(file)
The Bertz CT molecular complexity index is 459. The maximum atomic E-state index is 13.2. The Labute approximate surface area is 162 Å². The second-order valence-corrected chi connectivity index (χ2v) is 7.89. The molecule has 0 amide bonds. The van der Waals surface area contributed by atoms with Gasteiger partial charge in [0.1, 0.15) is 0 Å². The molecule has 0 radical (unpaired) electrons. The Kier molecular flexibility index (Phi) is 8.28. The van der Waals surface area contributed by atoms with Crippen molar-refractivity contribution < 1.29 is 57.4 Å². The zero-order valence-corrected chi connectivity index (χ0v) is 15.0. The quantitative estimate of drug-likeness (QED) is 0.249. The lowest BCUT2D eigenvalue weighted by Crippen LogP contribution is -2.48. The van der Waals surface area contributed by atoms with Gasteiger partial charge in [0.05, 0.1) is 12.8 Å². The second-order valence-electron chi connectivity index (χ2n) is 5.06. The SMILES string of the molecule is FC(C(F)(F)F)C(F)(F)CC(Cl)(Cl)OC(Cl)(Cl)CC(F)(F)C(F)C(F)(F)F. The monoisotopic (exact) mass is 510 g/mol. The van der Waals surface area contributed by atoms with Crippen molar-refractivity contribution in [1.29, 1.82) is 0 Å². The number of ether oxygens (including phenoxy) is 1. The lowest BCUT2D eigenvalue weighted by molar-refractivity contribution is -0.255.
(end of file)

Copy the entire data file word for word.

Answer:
The Bertz CT molecular complexity index is 459. The maximum atomic E-state index is 13.2. The Labute approximate surface area is 162 Å². The second-order valence-corrected chi connectivity index (χ2v) is 7.89. The molecule has 0 amide bonds. The van der Waals surface area contributed by atoms with Gasteiger partial charge in [0.1, 0.15) is 0 Å². The molecule has 0 radical (unpaired) electrons. The Kier molecular flexibility index (Phi) is 8.28. The van der Waals surface area contributed by atoms with Crippen molar-refractivity contribution < 1.29 is 57.4 Å². The zero-order valence-corrected chi connectivity index (χ0v) is 15.0. The quantitative estimate of drug-likeness (QED) is 0.249. The lowest BCUT2D eigenvalue weighted by Crippen LogP contribution is -2.48. The van der Waals surface area contributed by atoms with Gasteiger partial charge in [0.05, 0.1) is 12.8 Å². The second-order valence-electron chi connectivity index (χ2n) is 5.06. The SMILES string of the molecule is FC(C(F)(F)F)C(F)(F)CC(Cl)(Cl)OC(Cl)(Cl)CC(F)(F)C(F)C(F)(F)F. The monoisotopic (exact) mass is 510 g/mol. The van der Waals surface area contributed by atoms with Crippen molar-refractivity contribution in [1.29, 1.82) is 0 Å². The number of ether oxygens (including phenoxy) is 1. The lowest BCUT2D eigenvalue weighted by molar-refractivity contribution is -0.255.